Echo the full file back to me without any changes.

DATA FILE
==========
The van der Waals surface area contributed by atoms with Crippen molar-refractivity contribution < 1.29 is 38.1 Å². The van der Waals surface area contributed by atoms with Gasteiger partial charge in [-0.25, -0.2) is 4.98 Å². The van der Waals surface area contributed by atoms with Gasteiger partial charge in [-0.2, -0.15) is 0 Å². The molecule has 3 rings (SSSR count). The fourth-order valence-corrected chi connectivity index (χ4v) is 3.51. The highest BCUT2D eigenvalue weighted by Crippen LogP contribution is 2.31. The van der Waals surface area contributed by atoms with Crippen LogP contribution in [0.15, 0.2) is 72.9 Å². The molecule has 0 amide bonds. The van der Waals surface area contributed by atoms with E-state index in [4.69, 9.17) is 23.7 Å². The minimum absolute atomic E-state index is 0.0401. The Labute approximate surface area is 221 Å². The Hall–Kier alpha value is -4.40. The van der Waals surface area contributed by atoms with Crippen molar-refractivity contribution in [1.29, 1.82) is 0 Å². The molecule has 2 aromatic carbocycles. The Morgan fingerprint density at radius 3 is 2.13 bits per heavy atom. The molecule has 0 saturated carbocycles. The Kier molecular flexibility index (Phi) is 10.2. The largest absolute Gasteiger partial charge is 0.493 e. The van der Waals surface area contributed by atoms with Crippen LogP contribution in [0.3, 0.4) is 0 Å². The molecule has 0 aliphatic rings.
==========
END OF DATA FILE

The van der Waals surface area contributed by atoms with Crippen molar-refractivity contribution < 1.29 is 38.1 Å². The van der Waals surface area contributed by atoms with Gasteiger partial charge in [-0.25, -0.2) is 4.98 Å². The van der Waals surface area contributed by atoms with Gasteiger partial charge in [-0.2, -0.15) is 0 Å². The molecule has 3 rings (SSSR count). The fourth-order valence-corrected chi connectivity index (χ4v) is 3.51. The highest BCUT2D eigenvalue weighted by Crippen LogP contribution is 2.31. The van der Waals surface area contributed by atoms with Crippen LogP contribution in [0.15, 0.2) is 72.9 Å². The molecule has 0 amide bonds. The van der Waals surface area contributed by atoms with E-state index in [4.69, 9.17) is 23.7 Å². The minimum absolute atomic E-state index is 0.0401. The Labute approximate surface area is 221 Å². The Hall–Kier alpha value is -4.40. The van der Waals surface area contributed by atoms with Crippen molar-refractivity contribution in [1.29, 1.82) is 0 Å². The molecule has 2 aromatic carbocycles. The Morgan fingerprint density at radius 3 is 2.13 bits per heavy atom. The molecule has 0 saturated carbocycles. The Kier molecular flexibility index (Phi) is 10.2. The largest absolute Gasteiger partial charge is 0.493 e. The van der Waals surface area contributed by atoms with Crippen LogP contribution in [0.3, 0.4) is 0 Å². The molecule has 0 aliphatic rings.